Monday, January 11, 2010

Monday, bloody Monday

Not an auspicious start to the week: woke at 3:00 a.m. yesterday, feverish, then chilled, congested, with a sore throat. Had to back out, shamefully, of a couple of obligations to spend the day swallowing ibuprofen and swilling tea. Today? Too soon to tell.

Before embarking on the week’s activities, some reminders and loose ends.

Still time to sign up

You still have a day or two to sign up for McMurry’s Things Your English Teacher Didn’t Tell You audioconference on Thursday. Be assured that I will have pulled back from the edge of the grave by then, not only to alert you to some things about language that it is important to keep in mind, but also to hear what you have to offer. Questions will be taken. Form some.

More than spell-checking

That deeply embarrassing Star Tribune memo last week, the one that implied that the paper could get along without copy editors so long as the reporters ran spell-check on their stories, betrays a widespread ignorance about editing.

There are two levels of editing. Running the spell-check is part of mechanical editing: looking for errors in spelling, grammar, usage, points of fact. These are the errors that readers usually pick up on, and this is what people who are ignorant of the craft — many of them, sadly, corporate executives in the publishing industry — think is all there is to it.

The deeper level, analytical editing, is much more difficult. It involves the things that make articles readable, such as focus, structure, organization within the structure, tone, and the legal and ethical issues that get people into trouble. Readers who spot errors in grammar or street names are unlikely to think about the text in these terms, but they can tell very quickly when a story is hard going.

This kind of editing falls to the copy editor when the writer and the assigning editor get so bound up in their own preoccupations with the story that they are unable to step back and look at it as the reader would. Now that crucial step is missing or suppressed at many publications, which may be one reason that newspaper readership is dropping like a stone.

When I step into my classroom at Loyola tomorrow morning, I will be telling my students in the editing course that they are going to be responsible for editing at both levels. We’ll see how many are still there on Thursday.

President Thursday

Now that has made the older You Don’t Say posts inaccessible, I have no compunction about repeating points that I’ve made before. (Not, as my former colleagues can testify, that I have ever been particularly reluctant to repeat myself.)

The opening sentence of a front-page story in Friday’s Sun began thus:

City Council President Stephanie C. Rawlings-Blake Thursday ordered a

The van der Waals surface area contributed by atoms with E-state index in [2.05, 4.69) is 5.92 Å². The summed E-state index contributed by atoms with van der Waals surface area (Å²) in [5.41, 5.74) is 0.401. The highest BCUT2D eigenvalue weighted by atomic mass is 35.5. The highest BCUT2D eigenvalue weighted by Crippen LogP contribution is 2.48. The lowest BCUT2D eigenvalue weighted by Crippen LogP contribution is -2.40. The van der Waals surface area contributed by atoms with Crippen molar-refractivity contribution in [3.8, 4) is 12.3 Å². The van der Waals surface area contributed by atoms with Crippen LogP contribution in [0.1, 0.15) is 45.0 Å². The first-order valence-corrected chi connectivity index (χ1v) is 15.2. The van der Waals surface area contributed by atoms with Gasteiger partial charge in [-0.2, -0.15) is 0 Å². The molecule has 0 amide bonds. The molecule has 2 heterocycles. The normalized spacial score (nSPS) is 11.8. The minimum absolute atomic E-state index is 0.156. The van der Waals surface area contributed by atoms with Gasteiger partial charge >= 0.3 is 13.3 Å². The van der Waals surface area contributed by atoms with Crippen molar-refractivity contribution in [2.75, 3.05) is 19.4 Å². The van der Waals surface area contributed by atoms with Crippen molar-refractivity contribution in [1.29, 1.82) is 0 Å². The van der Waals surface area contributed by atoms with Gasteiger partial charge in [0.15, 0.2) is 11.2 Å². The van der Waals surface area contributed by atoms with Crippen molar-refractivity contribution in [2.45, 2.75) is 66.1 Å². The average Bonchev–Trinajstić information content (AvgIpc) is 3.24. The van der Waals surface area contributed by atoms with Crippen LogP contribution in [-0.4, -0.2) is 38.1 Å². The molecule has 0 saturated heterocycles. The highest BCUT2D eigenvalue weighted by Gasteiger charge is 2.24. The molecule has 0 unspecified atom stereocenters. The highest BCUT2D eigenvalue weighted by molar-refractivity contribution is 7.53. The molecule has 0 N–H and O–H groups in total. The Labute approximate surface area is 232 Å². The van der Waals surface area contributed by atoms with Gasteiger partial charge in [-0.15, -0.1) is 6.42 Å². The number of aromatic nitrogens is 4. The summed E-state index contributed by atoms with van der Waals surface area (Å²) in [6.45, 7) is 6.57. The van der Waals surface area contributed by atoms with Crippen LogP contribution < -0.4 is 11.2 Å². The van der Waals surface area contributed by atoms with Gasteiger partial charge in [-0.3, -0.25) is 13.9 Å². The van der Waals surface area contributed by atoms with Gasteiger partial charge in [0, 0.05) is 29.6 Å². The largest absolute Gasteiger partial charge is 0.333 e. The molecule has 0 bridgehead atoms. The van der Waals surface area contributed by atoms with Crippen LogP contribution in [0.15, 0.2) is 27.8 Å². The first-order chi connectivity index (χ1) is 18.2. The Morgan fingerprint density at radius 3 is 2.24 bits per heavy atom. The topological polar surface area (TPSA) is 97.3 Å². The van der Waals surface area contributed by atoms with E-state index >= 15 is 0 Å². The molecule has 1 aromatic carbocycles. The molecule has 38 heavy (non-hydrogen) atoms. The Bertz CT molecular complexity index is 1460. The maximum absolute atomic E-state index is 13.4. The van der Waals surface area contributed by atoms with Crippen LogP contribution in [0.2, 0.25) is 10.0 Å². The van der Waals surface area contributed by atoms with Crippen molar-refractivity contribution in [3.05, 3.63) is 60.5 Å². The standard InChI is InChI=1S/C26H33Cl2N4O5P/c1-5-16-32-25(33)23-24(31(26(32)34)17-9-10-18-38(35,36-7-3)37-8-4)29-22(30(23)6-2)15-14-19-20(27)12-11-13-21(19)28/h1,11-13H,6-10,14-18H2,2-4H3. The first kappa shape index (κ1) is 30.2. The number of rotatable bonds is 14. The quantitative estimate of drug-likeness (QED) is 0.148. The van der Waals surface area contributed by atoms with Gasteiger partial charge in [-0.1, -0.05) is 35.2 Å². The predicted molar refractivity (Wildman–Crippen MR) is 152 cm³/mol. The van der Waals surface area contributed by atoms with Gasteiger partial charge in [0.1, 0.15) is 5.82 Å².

That was the first line, in enlarged type.

Let’s consider first an aesthetic question, whether a writer ought to string together a long series of capitalized words before ever getting to a verb. Probably not.

Let’s also consider the damnable practice of inserting the day of an event between the subject and the verb, which in this case makes Thursday appear to be Ms. Rawlings-Blake’s last name. This is a non-idiomatic bit of journalese that I campaigned against throughout my tenure as head of The Sun’s copy desk and language noodge. Apparently without effect.

Former Assistant Managing Editor for the Copy Desk John E. McIntyre Monday announced that he has not given up the fight against this detestable practice.


  1. Proof that I have no need to regret not subscribing to The Sun. And now that your previous blog is inaccessible, I have no reason to give The Sun's site clicks either. And I will be happy to spread the word so that others may also consider skipping all platforms of the Baltimore edition of the Chicago Tribune.

  2. Apperently published in the Whappo.

    "State-level cuts will quickly trickle down to localities, where officials will have to make the same sorts of decisions," writes Sandhya Somashekhar. ... Last year, counties did not receive nearly all of the state highway maintenance funds they were counting on and lawmakers said they are not likely to get any of that money back this year."

    ?? counties did not receive nearly all ??

    What the hell kind of construction is that?

    Is passive voice the new impactful?

  3. FIGHT THE FIGHT! ¡NO PASARÁN! A las barricadas, muchachos!

    Tell Mr. Monday I am with him.

    I remain your non-anonymous reader,


  4. Whappo on a Roll.

    Maryland Politics blog:

    Rawlings-Blake prepares to take reigns in Baltimore

    In the story, they use the proper word.

  5. The spell-check memo also betrays an equally widespread ignorance of how computers work and should be used. Spell checkers are immensely useful but will by nature overlook homonyms and subconscious slips of the keyboard, if well spelt, so even at that basic level they are not a substitute for reading over a text. Get well soon.

  6. But where's the passive voice there, COD? Other than "published"?

  7. The passive voice isn't there. It was a supposition. This certainly isn't muscular prose. I meant to convey that the passive voice might have been an improvement.

    P.S. Not a copy editor. One of the great unwashed: reporter. Run!

  8. John re "When I step into my classroom at Loyola tomorrow morning, I will be telling my students in the editing course that they are going to be responsible for editing at both levels. We’ll see how many are still there on Thursday." Tell them to watch out for Atomic Typos, too, because spellcheck cannot find Atomic Typos, and maybe ask them to google the term so they know about it: unclear vs nuclear, for example, spellcheck cannot see that.